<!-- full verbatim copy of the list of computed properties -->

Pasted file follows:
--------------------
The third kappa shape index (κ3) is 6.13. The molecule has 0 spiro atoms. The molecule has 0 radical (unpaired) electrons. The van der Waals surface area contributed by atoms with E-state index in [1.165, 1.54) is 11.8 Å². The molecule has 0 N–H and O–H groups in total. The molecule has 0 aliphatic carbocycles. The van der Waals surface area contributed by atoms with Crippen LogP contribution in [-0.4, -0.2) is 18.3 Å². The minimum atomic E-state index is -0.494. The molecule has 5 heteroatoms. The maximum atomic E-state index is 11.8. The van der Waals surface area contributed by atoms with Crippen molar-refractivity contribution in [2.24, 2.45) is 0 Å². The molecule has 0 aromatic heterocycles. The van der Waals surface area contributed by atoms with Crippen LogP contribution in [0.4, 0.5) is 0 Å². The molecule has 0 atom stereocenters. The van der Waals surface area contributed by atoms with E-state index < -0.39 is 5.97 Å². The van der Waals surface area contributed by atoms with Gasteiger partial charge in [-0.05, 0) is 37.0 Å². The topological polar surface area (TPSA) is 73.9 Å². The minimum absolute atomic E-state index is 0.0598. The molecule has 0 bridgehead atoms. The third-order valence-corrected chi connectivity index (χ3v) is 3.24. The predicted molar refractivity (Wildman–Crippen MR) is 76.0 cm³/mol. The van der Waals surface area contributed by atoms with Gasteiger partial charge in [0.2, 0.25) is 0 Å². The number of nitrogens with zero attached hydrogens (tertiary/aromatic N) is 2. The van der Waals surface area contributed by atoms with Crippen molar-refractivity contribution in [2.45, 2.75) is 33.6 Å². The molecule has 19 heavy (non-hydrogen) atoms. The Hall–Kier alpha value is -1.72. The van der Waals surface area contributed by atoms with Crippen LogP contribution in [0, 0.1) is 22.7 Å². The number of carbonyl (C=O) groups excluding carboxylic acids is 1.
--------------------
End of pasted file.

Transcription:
The third kappa shape index (κ3) is 6.13. The molecule has 0 spiro atoms. The molecule has 0 radical (unpaired) electrons. The van der Waals surface area contributed by atoms with E-state index in [1.165, 1.54) is 11.8 Å². The molecule has 0 N–H and O–H groups in total. The molecule has 0 aliphatic carbocycles. The van der Waals surface area contributed by atoms with Crippen LogP contribution in [-0.4, -0.2) is 18.3 Å². The minimum atomic E-state index is -0.494. The molecule has 5 heteroatoms. The maximum atomic E-state index is 11.8. The van der Waals surface area contributed by atoms with Crippen molar-refractivity contribution in [2.24, 2.45) is 0 Å². The molecule has 0 aromatic heterocycles. The van der Waals surface area contributed by atoms with Crippen LogP contribution in [0.4, 0.5) is 0 Å². The molecule has 0 atom stereocenters. The van der Waals surface area contributed by atoms with E-state index < -0.39 is 5.97 Å². The van der Waals surface area contributed by atoms with Gasteiger partial charge in [-0.05, 0) is 37.0 Å². The topological polar surface area (TPSA) is 73.9 Å². The minimum absolute atomic E-state index is 0.0598. The molecule has 0 bridgehead atoms. The third-order valence-corrected chi connectivity index (χ3v) is 3.24. The predicted molar refractivity (Wildman–Crippen MR) is 76.0 cm³/mol. The van der Waals surface area contributed by atoms with Gasteiger partial charge in [0.2, 0.25) is 0 Å². The number of nitrogens with zero attached hydrogens (tertiary/aromatic N) is 2. The van der Waals surface area contributed by atoms with Crippen molar-refractivity contribution in [2.45, 2.75) is 33.6 Å². The molecule has 19 heavy (non-hydrogen) atoms. The Hall–Kier alpha value is -1.72. The van der Waals surface area contributed by atoms with Crippen LogP contribution in [0, 0.1) is 22.7 Å². The number of carbonyl (C=O) groups excluding carboxylic acids is 1.